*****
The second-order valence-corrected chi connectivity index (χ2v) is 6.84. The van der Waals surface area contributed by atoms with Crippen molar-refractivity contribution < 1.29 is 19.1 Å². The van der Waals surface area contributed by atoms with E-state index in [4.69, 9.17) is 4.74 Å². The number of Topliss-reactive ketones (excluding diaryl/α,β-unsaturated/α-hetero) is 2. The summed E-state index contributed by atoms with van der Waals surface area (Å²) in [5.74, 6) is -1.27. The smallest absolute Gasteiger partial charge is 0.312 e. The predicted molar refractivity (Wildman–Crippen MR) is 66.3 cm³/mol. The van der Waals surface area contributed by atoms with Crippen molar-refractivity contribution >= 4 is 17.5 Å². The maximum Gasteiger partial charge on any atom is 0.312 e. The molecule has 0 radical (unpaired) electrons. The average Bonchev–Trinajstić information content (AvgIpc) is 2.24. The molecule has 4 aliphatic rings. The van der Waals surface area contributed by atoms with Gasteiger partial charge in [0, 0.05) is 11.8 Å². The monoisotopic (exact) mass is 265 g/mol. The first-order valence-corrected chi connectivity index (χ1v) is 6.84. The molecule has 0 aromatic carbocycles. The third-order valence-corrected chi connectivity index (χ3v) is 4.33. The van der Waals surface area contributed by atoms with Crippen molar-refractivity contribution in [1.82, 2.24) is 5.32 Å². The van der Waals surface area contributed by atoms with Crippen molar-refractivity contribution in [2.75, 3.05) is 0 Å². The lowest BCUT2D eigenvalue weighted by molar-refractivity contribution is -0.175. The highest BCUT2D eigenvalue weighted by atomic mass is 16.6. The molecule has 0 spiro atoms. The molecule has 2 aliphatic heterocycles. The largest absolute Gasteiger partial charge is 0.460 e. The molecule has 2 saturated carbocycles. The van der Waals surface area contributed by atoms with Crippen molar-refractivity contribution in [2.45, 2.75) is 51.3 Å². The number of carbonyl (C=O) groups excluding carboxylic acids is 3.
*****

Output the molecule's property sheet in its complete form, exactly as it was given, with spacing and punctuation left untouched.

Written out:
The second-order valence-corrected chi connectivity index (χ2v) is 6.84. The van der Waals surface area contributed by atoms with Crippen molar-refractivity contribution < 1.29 is 19.1 Å². The van der Waals surface area contributed by atoms with E-state index in [4.69, 9.17) is 4.74 Å². The number of Topliss-reactive ketones (excluding diaryl/α,β-unsaturated/α-hetero) is 2. The summed E-state index contributed by atoms with van der Waals surface area (Å²) in [5.74, 6) is -1.27. The smallest absolute Gasteiger partial charge is 0.312 e. The predicted molar refractivity (Wildman–Crippen MR) is 66.3 cm³/mol. The van der Waals surface area contributed by atoms with Crippen molar-refractivity contribution >= 4 is 17.5 Å². The maximum Gasteiger partial charge on any atom is 0.312 e. The molecule has 0 radical (unpaired) electrons. The average Bonchev–Trinajstić information content (AvgIpc) is 2.24. The molecule has 4 aliphatic rings. The van der Waals surface area contributed by atoms with Gasteiger partial charge in [0, 0.05) is 11.8 Å². The monoisotopic (exact) mass is 265 g/mol. The first-order valence-corrected chi connectivity index (χ1v) is 6.84. The molecule has 0 aromatic carbocycles. The third-order valence-corrected chi connectivity index (χ3v) is 4.33. The van der Waals surface area contributed by atoms with Crippen molar-refractivity contribution in [1.82, 2.24) is 5.32 Å². The van der Waals surface area contributed by atoms with Crippen molar-refractivity contribution in [2.75, 3.05) is 0 Å². The lowest BCUT2D eigenvalue weighted by molar-refractivity contribution is -0.175. The highest BCUT2D eigenvalue weighted by atomic mass is 16.6. The molecule has 0 spiro atoms. The molecule has 2 aliphatic heterocycles. The largest absolute Gasteiger partial charge is 0.460 e. The molecule has 2 saturated carbocycles. The van der Waals surface area contributed by atoms with Crippen molar-refractivity contribution in [2.45, 2.75) is 51.3 Å². The number of carbonyl (C=O) groups excluding carboxylic acids is 3.